Lesson Objectives
  • Demonstrate an understanding of integers
  • Learn how to find the absolute value of a number
  • Learn how to determine the correct inequality relationship when the absolute value operation is involved
  • Learn how to simplify when the absolute value operation is involved

How to Find the Absolute Value of a Number


What is absolute value and how do we find the absolute value of a number? Absolute value is a way to think about a number’s size. Simply put the absolute value of a number is the distance between the number and zero on the number line. Since absolute value represents a distance, the result will always be non-negative. This means the absolute value of a number can be only 0 or larger. When we want to find the absolute value of a number, this is shown by wrapping the number inside of "| |". Let's think about absolute value using an example. What is the absolute value of 5? We would write this problem as: |5| Number line, showing the absolute value of 5 is 5 As we can see from the number line above, 5 is 5 units away from zero. Therefore the absolute value of 5 is simply 5.
|5| = 5
What would happen if we asked, what is the absolute value of -5?
|-5| = ? Number line, showing the absolute value of 5 is 5 As we can see from the number line above, -5 is also 5 units away from zero. Therefore the absolute value of -5 is also 5.
|-5| = 5
We know from our previous lecture on integers that 5 and -5 are known as opposites. These are numbers that have the same distance away from zero on the number line but lie on opposite sides. Since the distance is always the same for opposites, their absolute values will always be the same. Let's think about another example of opposites: 3, and -3. We can begin by looking at the absolute value of each.
|-3| = 3
|3| = 3
Each is 3 units away from zero on the number line.
When we want to find the absolute value of a number, we don't need to pull out a number line and count units each time. In the case of 0 or a positive number, the absolute value is just the number itself. In the case of a negative number, we simply find the opposite of the number or make the number positive. Let's look at a few examples.
Example 1: Find the absolute value for 7, -21, 14, and -35
|7| = 7
7 is a positive number, so the absolute value of 7 is simply 7
|-21| = 21
-21 is a negative number, in this case, we make the number positive, the absolute value will be 21
|14| = 14
14 is a positive number, so the absolute value of 14 is simply 14
|-35| = 35
-35 is a negative number, in this case, we make the number positive, the absolute value will be 35

Absolute Value and Inequalities

In some cases, we may encounter problems that involve the absolute value operation and finding the correct inequality relationship between two numbers. When these problems occur, we first simplify each side and then determine the proper relationship. Let's take a look at a few examples:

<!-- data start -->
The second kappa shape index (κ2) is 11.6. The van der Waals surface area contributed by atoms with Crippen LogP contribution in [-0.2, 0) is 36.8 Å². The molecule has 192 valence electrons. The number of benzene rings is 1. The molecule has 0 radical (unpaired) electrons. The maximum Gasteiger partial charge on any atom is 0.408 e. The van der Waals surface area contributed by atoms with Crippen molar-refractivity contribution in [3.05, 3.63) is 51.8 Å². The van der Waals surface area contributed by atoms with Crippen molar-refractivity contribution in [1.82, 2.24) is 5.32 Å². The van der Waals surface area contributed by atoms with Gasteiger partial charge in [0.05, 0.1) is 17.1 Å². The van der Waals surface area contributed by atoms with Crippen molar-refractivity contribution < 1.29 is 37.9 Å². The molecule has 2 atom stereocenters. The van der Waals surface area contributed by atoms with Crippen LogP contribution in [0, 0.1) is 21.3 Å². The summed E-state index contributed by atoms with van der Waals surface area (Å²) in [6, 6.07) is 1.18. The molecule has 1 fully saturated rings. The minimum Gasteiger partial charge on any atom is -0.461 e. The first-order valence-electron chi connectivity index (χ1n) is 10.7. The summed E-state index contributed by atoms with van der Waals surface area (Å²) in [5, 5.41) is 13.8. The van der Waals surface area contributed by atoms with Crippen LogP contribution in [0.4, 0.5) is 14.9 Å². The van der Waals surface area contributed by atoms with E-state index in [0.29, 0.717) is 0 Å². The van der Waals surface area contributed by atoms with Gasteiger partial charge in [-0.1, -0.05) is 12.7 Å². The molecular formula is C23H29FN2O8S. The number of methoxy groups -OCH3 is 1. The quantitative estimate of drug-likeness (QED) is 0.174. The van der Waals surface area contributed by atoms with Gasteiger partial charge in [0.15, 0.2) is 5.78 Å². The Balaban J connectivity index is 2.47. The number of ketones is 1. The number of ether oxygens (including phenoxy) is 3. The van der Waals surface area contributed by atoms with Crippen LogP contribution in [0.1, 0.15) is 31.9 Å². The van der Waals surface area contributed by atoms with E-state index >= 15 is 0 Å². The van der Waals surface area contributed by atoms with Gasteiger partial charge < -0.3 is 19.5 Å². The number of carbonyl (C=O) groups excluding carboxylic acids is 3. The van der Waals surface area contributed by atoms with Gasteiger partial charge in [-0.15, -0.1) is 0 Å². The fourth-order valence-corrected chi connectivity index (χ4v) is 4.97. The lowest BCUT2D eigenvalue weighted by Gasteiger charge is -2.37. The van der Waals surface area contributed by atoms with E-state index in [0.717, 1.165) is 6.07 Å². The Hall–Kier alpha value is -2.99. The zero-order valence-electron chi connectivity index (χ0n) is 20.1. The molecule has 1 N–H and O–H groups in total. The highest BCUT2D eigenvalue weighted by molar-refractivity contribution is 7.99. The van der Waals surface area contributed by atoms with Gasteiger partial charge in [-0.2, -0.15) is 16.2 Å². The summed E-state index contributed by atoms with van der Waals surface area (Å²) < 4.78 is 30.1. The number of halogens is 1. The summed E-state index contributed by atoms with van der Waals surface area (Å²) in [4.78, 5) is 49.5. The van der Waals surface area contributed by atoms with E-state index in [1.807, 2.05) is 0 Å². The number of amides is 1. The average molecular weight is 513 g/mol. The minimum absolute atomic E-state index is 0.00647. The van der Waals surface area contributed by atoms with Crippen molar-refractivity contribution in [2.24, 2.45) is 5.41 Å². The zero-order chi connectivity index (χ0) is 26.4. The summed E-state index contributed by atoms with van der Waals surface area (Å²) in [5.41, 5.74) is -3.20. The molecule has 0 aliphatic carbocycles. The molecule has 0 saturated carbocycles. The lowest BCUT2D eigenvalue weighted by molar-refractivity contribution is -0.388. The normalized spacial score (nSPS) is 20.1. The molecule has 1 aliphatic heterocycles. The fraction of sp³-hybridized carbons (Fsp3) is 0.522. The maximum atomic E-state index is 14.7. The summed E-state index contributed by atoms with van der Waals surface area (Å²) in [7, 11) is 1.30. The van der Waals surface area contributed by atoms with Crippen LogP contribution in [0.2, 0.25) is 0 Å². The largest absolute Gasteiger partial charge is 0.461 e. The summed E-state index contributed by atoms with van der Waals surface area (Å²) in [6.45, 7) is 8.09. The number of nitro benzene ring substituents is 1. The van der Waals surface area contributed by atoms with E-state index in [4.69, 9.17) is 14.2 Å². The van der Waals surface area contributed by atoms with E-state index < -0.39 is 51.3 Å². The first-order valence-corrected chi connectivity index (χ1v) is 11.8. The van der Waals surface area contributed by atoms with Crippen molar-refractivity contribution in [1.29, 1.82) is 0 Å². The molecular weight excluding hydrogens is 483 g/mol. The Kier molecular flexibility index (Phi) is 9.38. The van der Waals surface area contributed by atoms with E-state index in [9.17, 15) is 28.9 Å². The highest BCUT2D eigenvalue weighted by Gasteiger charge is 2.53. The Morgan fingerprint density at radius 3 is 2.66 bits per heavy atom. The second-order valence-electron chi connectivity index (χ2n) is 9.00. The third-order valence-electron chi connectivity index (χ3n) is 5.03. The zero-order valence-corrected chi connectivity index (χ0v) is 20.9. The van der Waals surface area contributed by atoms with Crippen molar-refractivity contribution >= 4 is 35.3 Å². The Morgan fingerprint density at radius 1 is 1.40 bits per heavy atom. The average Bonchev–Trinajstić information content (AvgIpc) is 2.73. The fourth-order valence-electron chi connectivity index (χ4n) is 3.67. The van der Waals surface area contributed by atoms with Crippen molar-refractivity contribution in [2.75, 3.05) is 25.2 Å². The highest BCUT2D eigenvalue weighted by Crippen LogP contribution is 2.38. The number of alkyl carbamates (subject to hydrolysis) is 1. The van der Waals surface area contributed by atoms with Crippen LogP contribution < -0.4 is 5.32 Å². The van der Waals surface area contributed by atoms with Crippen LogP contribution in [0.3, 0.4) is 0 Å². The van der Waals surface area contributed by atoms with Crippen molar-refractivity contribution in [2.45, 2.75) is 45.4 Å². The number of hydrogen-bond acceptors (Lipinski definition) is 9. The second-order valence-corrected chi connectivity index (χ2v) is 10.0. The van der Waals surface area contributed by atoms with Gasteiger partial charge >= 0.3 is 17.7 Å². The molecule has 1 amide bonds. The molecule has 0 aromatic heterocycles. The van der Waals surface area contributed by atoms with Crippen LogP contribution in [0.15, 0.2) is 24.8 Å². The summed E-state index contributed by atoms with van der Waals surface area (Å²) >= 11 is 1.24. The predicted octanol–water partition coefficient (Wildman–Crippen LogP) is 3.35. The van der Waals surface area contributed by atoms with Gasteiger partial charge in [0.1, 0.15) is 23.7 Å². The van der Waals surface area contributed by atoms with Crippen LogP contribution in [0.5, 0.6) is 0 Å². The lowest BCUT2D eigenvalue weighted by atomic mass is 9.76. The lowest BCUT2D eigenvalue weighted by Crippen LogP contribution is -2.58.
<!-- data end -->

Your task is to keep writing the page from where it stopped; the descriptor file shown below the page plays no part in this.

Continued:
Example 2: Replace the ? with the correct symbol: <, >, or =
|4| ? |-23|
Start by simplifying each side:
|4| = 4
|-23| = 23
4 ? 23
4 < 23
We can show this in terms of our original problem as:
|4| < |-23|
Let's try one more:
|-55| ? |-18|
|-55| = 55
|-18| = 18
55 ? 18
55 > 18
We can show this in terms of our original problem as:
|-55| > |-18|

Simplifying with the Absolute Value Operation

We will often have to simplify when the absolute value operation is involved. This operation will lead to some unexpected results. Suppose we saw the following scenario:
-(-1)
At this point, we should know that the result here is +1.
-(-1) = 1
We can obtain this result by starting inside of the parentheses. This would yield: the opposite of -1, which is 1. We could also achieve this result by counting the number of "-" symbols. In the case of an even number, the result is positive. In the case of an odd number, the result is negative. In this scenario, we have an even number (2) of "-" symbols and therefore a positive result. Let's look at one more of these:
-(-(-13))
Here we can see 3 total "-" signs. 3 is an odd number, so the result is negative.
-(-(-13)) = -13
Now, let's look at the result of throwing an absolute value operation in the mix. We will see the results do not follow the same logic.
-(-|-13|)
We can no longer use the same rule as before, the absolute value operation will throw off the result. Let's work through this problem starting from the innermost grouping symbol, which in this case, is the absolute value operation:
-(-|-13|)
First, we will find the absolute value of -13, this will give us 13: Let's now replace |-13| with 13 in our problem:
-(-13)
Now we have the opposite of -13, which is 13.
-(-|-13|) = 13
If we counted the total number of "-" symbols here, we would arrive at 3, an odd number. This suggests from our rule that we would have -13 as our answer. This is not the case because of the absolute value operation. The absolute value operation results in a non-negative result, so we have to only consider "-" symbols outside of the operation to use the rule. In this problem, we would count only 2 "-" symbols outside of the absolute value operation. 2 is an even number and would give us a result that is positive, which is correct. Let's try a few examples:
Example 3: Simplify -(-(-|-4|))
-(-(-|-4|)) = -4
The result here is -4 since there are 3 "-" symbols outside of the absolute value operation. 3 is an odd number, so we end up with a negative result.
Example 4: Simplify -(-(-(-|-9|)))
-(-(-(-|-9|))) = 9
The result here is 9 since there are 4 "-" symbols outside of the absolute value operation. 4 is an even number, so we end up with a positive result.